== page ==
Tech Q&A: Running to keep up with changes to PC software

Q: I keep getting notices from my bank and credit card companies to update my Web browser. But I’m using Internet Explorer 9, which I’m told is the right browser for my Windows Vista PC. What’s going on? Do I need a new operating system?

Charles Marini, Jacksonville, Fla.

A: The notices from your financial institutions are an early warning that you may want to buy a new computer by early next year.

Why? In April 2017, Microsoft will stop providing security updates for Windows Vista and its Internet Explorer 9 Web browser. After that, Vista and IE 9 will be vulnerable to hacker attacks.

Your bank and credit card companies want no part of that, and are urging customers to switch from IE 9 to another Web browser in advance of the change. Newer versions of IE don’t work on Vista, so for now you can comply by switching to a Web browser such as Firefox (see or Opera (see Another popular Web browser, Google Chrome, is no longer safe for you to use because Google has stopped providing browser security updates for Windows Vista.

But that’s only a temporary fix. By next April you will need to bid Windows Vista goodbye, either by purchasing a new computer or by upgrading your current PC to Windows 7 (if it’s still available). Upgrading your older PC to Windows 10 isn’t feasible due to a lack of Windows 10 software drivers to control the PC’s component parts.

Q: I have been using the Quattro Pro 11 spreadsheet program on Windows 7 for years, and for a while it worked on Windows 8.1. But suddenly I’m unable to modify the spreadsheets and save them. What’s wrong?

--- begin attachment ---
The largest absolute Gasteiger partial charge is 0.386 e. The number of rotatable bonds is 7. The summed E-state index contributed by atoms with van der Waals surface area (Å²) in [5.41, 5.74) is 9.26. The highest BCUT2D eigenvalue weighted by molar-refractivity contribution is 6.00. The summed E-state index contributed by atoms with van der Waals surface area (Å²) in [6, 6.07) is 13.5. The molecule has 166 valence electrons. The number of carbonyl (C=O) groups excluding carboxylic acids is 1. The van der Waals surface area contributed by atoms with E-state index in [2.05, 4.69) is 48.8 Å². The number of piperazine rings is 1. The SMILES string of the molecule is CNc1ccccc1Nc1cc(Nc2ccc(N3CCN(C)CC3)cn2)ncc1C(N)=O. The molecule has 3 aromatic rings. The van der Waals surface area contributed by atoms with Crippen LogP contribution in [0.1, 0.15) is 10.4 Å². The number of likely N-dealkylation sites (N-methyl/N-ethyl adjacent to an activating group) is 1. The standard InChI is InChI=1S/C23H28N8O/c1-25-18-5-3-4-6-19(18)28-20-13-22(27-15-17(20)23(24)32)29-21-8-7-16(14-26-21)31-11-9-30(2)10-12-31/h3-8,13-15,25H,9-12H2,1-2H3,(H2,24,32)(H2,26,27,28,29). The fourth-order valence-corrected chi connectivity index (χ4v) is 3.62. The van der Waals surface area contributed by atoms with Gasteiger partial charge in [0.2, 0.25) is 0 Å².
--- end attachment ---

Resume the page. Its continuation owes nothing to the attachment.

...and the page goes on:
James Kintzer, Reading, Pa.

A: Your version of Quattro Pro was introduced in 2003, which makes it too old to be used with Windows 8.1, which was introduced a decade later. I suspect the program worked just well enough to function until some recent update to the operating system finally made the two incompatible.

Corel Corp. offers a newer version of Quattro Pro as part of its WordPerfect Office X8; that software is compatible with Windows 7, 8, 8.1 and 10.

Q: I discovered that my recently purchased Windows 10 PC was uploading my pictures, documents and other files to a Microsoft server in the “cloud.” But I don’t want that to happen without my permission. What can I do?

John Schultz, Afton, Minn.

A: Your copy of Windows 10 has been set to automatically store your files in the OneDrive folder of your PC, which causes them to be backed up to the Microsoft cloud. But you can change the Windows setting so that the files are saved only on your PC (see

Once you’ve done that, you can still save selected files to the cloud. Using Windows File Explorer, drag the files you want backed up online to the OneDrive folder icon at the left of the screen. Conversely, if there are any files already in the OneDrive folder that you don’t want backed up to the cloud, drag them to the C drive (which is the hard drive inside your PC).